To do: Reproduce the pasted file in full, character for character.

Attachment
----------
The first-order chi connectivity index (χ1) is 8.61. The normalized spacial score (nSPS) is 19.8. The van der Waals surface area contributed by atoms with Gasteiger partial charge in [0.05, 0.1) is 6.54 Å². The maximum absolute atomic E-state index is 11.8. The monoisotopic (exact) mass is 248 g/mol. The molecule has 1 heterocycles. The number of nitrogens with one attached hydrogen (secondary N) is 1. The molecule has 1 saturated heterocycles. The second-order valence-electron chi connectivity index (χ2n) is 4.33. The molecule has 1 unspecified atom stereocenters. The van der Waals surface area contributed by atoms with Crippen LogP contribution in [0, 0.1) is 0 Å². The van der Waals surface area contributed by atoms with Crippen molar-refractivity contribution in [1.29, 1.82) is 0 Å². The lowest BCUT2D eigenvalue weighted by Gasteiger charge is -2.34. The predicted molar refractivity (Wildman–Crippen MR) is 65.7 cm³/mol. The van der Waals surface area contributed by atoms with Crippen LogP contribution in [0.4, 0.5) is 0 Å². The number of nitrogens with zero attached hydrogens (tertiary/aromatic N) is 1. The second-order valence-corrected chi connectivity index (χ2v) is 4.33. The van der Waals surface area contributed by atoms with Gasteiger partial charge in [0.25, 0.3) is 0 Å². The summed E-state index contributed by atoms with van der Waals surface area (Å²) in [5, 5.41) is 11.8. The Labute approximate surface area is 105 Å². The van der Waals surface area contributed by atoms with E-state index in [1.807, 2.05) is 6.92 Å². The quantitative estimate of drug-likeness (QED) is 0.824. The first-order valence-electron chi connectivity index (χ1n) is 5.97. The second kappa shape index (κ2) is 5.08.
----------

The first-order chi connectivity index (χ1) is 8.61. The normalized spacial score (nSPS) is 19.8. The van der Waals surface area contributed by atoms with Gasteiger partial charge in [0.05, 0.1) is 6.54 Å². The maximum absolute atomic E-state index is 11.8. The monoisotopic (exact) mass is 248 g/mol. The molecule has 1 heterocycles. The number of nitrogens with one attached hydrogen (secondary N) is 1. The molecule has 1 saturated heterocycles. The second-order valence-electron chi connectivity index (χ2n) is 4.33. The molecule has 1 unspecified atom stereocenters. The van der Waals surface area contributed by atoms with Crippen LogP contribution in [0, 0.1) is 0 Å². The van der Waals surface area contributed by atoms with Crippen molar-refractivity contribution in [1.29, 1.82) is 0 Å². The lowest BCUT2D eigenvalue weighted by Gasteiger charge is -2.34. The predicted molar refractivity (Wildman–Crippen MR) is 65.7 cm³/mol. The van der Waals surface area contributed by atoms with Crippen LogP contribution in [0.4, 0.5) is 0 Å². The number of nitrogens with zero attached hydrogens (tertiary/aromatic N) is 1. The second-order valence-corrected chi connectivity index (χ2v) is 4.33. The van der Waals surface area contributed by atoms with Gasteiger partial charge in [0.25, 0.3) is 0 Å². The summed E-state index contributed by atoms with van der Waals surface area (Å²) in [5, 5.41) is 11.8. The Labute approximate surface area is 105 Å². The van der Waals surface area contributed by atoms with E-state index in [1.807, 2.05) is 6.92 Å². The quantitative estimate of drug-likeness (QED) is 0.824. The first-order valence-electron chi connectivity index (χ1n) is 5.97. The second kappa shape index (κ2) is 5.08.